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being for the occasional musings on running by the author of the books


How lucky

to be a runner—

or anything at all


When the snow melts

and underneath it

are footprints


A run

like a blossom

on the branch of an old tree


Just running

through the hurt of life

like a falling leaf


Cloud of breath

in the air—

cold body on the move


At the end

of the long trail to fulfillment—

another run

Go. First word, best word. Go. Go and keep going. Go until your time is up, which it soon will be. Like life? Yes, just like life. What brings you to this run? God, the universe, history? Let’s call it luck. It doesn’t matter. Here you are. Have you arrived? If you are practicing, you are practicing what? If running is devotional, you are devoting yourself to what? Commitment—same question. Do you come to running to meet yourself, to acquaint with facts, with biology, with body? To confront reality, to prepare for death? Would you say that when you chase after yourself, you elude yourself, too? Legs on a snake, ouroboros on the run. Only running, really running, may you arrive at the Hindu notion of lila—to play is to play. So, go, play. I said go. What are you waiting for? Go. I said go.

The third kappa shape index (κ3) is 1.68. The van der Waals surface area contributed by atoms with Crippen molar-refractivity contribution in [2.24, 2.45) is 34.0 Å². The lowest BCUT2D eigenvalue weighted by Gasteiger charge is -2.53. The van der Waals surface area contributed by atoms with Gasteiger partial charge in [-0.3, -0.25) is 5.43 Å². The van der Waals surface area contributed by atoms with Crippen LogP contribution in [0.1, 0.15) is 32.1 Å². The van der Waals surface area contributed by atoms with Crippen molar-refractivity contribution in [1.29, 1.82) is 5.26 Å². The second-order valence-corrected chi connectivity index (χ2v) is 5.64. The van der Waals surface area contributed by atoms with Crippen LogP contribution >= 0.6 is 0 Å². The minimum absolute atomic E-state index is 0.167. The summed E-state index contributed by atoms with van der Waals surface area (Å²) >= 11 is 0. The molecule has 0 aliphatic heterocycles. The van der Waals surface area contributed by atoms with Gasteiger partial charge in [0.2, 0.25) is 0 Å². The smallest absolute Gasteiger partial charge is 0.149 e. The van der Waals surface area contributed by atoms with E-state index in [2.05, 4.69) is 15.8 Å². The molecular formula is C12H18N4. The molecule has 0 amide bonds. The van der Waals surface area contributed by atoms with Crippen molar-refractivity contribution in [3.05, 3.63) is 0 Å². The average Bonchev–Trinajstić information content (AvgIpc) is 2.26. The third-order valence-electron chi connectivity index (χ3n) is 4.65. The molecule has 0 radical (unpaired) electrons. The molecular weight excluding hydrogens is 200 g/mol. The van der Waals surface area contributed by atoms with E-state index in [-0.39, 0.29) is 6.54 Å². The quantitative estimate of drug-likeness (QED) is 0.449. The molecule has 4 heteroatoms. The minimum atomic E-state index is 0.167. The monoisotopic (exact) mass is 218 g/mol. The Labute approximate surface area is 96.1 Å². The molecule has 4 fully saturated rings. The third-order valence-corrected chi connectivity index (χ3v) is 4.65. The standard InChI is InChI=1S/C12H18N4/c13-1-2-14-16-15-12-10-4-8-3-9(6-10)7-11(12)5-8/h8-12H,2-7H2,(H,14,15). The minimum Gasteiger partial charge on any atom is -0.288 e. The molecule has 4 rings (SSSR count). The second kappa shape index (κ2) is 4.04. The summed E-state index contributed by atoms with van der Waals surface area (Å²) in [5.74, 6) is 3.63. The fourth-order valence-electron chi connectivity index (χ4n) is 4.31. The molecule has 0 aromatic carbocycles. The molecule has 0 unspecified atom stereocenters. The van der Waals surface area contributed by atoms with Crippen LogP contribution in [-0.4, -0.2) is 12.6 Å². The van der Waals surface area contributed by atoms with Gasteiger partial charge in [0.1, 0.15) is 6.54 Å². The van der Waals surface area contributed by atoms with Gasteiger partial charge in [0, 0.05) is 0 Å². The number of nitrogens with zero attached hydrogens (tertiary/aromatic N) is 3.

I rise to meet the sun sounds like something a runner would say if he wanted to impress someone most likely himself I rise to meet the sun he says proudly summoning the life and renewal —and truth? yes!—and truth he’s sure are inside him I rise to meet the sun he writes again starting to wonder if enough is enough already if his running shorts still fit Could he still do it he wonders could he find his shoes in the back closet could he stop writing about the sunrise long enough to go and in his words “meet it” Worry not, reader, our runner is brave, bold he can and he will meet the sunrise first thing tomorrow very first thing Get ready

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